Philip Hamlyn Williams: Hope amid the horrors of 2016

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I can’t remember the last time I wanted a year to end as much as I do this one.

It began for me in Lesvos, where I saw at first hand the plight of refugees fleeing Syria, Afghanistan and Iraq. They ceased to be numbers and became people, just like you and me. We provided dry clothes to those desperate enough to make the dangerous sea crossing from Turkey.

Those refugees and those who arrived before and since journeyed on to the Greek mainland and many thousands, including an estimated 40% who are children, are stuck there in tented camps in temperatures that are now falling to 3 degrees at night

At the end of the year we saw a large digital counter at the harbour front in Barcelona. This counter records the number of refugees who have drowned crossing to what they hoped was safety. In November it stood at 4,655; it will have risen since.

That number is but a tiny fraction of those Syrians who have died at the hands of their government, their Russian allies or the so called Islamic State.

That should be more than enough for a bad year, but you can add those caught in the cross fire in the Yemen. This list just grows.

So, what else? A couple of exercises in democracy, here in June and in the USA in November. Their result is, as they say, the result. What concerns me is the wave of hate that they unleashed.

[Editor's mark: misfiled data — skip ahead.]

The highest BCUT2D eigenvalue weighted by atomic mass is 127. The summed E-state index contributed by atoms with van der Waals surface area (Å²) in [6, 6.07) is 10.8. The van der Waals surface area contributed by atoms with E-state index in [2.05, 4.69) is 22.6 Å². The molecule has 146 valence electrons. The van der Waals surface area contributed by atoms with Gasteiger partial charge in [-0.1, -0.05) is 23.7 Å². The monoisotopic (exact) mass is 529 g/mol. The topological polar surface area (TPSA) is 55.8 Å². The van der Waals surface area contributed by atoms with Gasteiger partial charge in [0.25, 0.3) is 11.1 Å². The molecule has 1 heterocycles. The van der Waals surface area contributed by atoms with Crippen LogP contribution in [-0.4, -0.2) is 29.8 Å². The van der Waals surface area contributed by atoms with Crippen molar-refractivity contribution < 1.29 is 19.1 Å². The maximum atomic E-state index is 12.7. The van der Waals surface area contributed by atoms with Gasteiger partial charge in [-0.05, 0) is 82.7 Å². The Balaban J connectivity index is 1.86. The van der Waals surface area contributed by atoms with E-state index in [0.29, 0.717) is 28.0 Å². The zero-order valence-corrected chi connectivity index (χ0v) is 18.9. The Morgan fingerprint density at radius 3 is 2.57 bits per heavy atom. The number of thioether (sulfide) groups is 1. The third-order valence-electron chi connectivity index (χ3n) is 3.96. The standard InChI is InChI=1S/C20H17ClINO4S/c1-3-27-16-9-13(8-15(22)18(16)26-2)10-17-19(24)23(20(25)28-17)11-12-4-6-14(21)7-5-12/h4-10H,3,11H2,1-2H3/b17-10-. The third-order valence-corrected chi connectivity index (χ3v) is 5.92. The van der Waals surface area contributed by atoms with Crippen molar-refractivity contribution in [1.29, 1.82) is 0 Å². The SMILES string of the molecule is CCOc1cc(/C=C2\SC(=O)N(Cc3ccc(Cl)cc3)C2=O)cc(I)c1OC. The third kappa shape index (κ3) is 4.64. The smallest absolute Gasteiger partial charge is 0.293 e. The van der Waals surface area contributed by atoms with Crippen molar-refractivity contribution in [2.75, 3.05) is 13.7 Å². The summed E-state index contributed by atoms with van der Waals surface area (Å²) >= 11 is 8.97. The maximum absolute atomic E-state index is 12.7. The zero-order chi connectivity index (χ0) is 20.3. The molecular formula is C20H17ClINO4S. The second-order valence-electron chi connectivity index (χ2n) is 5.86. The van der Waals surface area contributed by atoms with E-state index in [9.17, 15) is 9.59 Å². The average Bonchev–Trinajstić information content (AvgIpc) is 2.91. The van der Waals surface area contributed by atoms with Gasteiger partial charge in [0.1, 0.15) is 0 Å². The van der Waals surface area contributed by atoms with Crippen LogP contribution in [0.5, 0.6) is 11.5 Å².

It seemed that suddenly the racism and xenophobia, that we thought was on its way out, re-emerged with a vengeance. It seemed that suddenly people had permission to say what ever came into their head. Like my mum when she had dementia, only they haven’t.

Politicians receive hate mail in the social media. Judges, whose job it is simply to say what the law is, are threatened in daily newspapers. Once upon a time, that would have been contempt of court. Language on programmes like Question Time beggars belief.

Sadly there is yet more. Food banks. In the 21st century in one of the richest countries in the world, surely we should be more civilised than forcing significant numbers of people to rely on food banks.

Rough sleeping. There are more people than for many years who have no home. It is said that each of us is only two steps away from the streets. Well far too many people are many fewer than that.

What sort of a society have we become? Is this the sort of a society we want to be?

I caught a glimpse of that, the sort of society I want to be, last weekend. All sorts of people were in a vacant unit in the Waterside centre wapping Christmas presents for families in need. What I say all sorts of people, I mean pensioners, teenagers, mums and dads with their children. The same is true of those running the food banks, of those helping those without homes. Those young people volunteering in the refugee camps in northern Greece. Those standing up against hate.

So, does this balance out the bad bits?